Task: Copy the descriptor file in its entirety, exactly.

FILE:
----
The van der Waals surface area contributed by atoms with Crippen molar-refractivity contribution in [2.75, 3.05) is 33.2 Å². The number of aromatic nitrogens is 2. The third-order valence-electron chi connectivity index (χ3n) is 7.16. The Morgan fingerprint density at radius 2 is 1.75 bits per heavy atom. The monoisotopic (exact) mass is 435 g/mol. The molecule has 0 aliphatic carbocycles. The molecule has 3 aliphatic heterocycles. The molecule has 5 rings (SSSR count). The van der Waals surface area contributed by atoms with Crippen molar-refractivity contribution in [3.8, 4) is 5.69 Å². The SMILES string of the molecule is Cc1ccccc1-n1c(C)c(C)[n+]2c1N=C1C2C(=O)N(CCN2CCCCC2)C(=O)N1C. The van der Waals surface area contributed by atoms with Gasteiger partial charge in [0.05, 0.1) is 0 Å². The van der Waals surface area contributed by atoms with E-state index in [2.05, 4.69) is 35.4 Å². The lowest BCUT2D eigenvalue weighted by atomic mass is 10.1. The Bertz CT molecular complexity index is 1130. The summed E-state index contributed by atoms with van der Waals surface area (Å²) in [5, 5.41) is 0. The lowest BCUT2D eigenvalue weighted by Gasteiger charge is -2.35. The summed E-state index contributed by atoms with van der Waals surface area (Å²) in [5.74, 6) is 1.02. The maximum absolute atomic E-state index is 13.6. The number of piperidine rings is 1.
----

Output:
The van der Waals surface area contributed by atoms with Crippen molar-refractivity contribution in [2.75, 3.05) is 33.2 Å². The number of aromatic nitrogens is 2. The third-order valence-electron chi connectivity index (χ3n) is 7.16. The Morgan fingerprint density at radius 2 is 1.75 bits per heavy atom. The monoisotopic (exact) mass is 435 g/mol. The molecule has 0 aliphatic carbocycles. The molecule has 3 aliphatic heterocycles. The molecule has 5 rings (SSSR count). The van der Waals surface area contributed by atoms with Crippen molar-refractivity contribution in [3.8, 4) is 5.69 Å². The SMILES string of the molecule is Cc1ccccc1-n1c(C)c(C)[n+]2c1N=C1C2C(=O)N(CCN2CCCCC2)C(=O)N1C. The van der Waals surface area contributed by atoms with Gasteiger partial charge in [0.05, 0.1) is 0 Å². The van der Waals surface area contributed by atoms with E-state index in [2.05, 4.69) is 35.4 Å². The lowest BCUT2D eigenvalue weighted by atomic mass is 10.1. The Bertz CT molecular complexity index is 1130. The summed E-state index contributed by atoms with van der Waals surface area (Å²) in [5, 5.41) is 0. The lowest BCUT2D eigenvalue weighted by Gasteiger charge is -2.35. The summed E-state index contributed by atoms with van der Waals surface area (Å²) in [5.74, 6) is 1.02. The maximum absolute atomic E-state index is 13.6. The number of piperidine rings is 1.